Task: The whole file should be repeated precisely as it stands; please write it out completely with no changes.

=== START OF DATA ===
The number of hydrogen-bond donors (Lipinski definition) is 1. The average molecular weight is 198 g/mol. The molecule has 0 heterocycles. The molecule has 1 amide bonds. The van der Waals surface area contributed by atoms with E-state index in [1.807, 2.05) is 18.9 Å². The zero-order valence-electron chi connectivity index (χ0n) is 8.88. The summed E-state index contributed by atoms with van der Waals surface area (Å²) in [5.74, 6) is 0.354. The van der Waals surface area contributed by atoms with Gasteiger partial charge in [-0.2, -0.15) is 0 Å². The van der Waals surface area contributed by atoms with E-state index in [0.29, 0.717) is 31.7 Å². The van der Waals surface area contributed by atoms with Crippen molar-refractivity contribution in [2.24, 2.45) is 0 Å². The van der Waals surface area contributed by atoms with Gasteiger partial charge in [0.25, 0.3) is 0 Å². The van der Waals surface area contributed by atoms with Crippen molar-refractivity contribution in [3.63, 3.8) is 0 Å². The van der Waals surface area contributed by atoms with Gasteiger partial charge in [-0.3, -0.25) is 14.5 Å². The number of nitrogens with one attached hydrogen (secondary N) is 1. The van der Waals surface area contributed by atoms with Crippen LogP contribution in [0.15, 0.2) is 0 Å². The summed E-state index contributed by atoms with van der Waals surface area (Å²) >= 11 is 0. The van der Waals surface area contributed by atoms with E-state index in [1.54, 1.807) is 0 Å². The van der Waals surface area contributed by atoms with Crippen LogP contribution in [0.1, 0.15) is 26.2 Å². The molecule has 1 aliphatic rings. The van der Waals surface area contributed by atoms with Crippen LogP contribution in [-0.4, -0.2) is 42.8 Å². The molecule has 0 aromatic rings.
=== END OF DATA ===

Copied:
The number of hydrogen-bond donors (Lipinski definition) is 1. The average molecular weight is 198 g/mol. The molecule has 0 heterocycles. The molecule has 1 amide bonds. The van der Waals surface area contributed by atoms with E-state index in [1.807, 2.05) is 18.9 Å². The zero-order valence-electron chi connectivity index (χ0n) is 8.88. The summed E-state index contributed by atoms with van der Waals surface area (Å²) in [5.74, 6) is 0.354. The van der Waals surface area contributed by atoms with Gasteiger partial charge in [-0.2, -0.15) is 0 Å². The van der Waals surface area contributed by atoms with E-state index in [0.29, 0.717) is 31.7 Å². The van der Waals surface area contributed by atoms with Crippen molar-refractivity contribution in [2.24, 2.45) is 0 Å². The van der Waals surface area contributed by atoms with Gasteiger partial charge in [0.25, 0.3) is 0 Å². The van der Waals surface area contributed by atoms with Crippen molar-refractivity contribution in [3.63, 3.8) is 0 Å². The van der Waals surface area contributed by atoms with Gasteiger partial charge in [-0.3, -0.25) is 14.5 Å². The number of nitrogens with one attached hydrogen (secondary N) is 1. The van der Waals surface area contributed by atoms with Crippen LogP contribution in [0.15, 0.2) is 0 Å². The summed E-state index contributed by atoms with van der Waals surface area (Å²) >= 11 is 0. The van der Waals surface area contributed by atoms with E-state index in [1.54, 1.807) is 0 Å². The van der Waals surface area contributed by atoms with Crippen LogP contribution in [0.1, 0.15) is 26.2 Å². The molecule has 1 aliphatic rings. The van der Waals surface area contributed by atoms with Crippen LogP contribution in [-0.4, -0.2) is 42.8 Å². The molecule has 0 aromatic rings.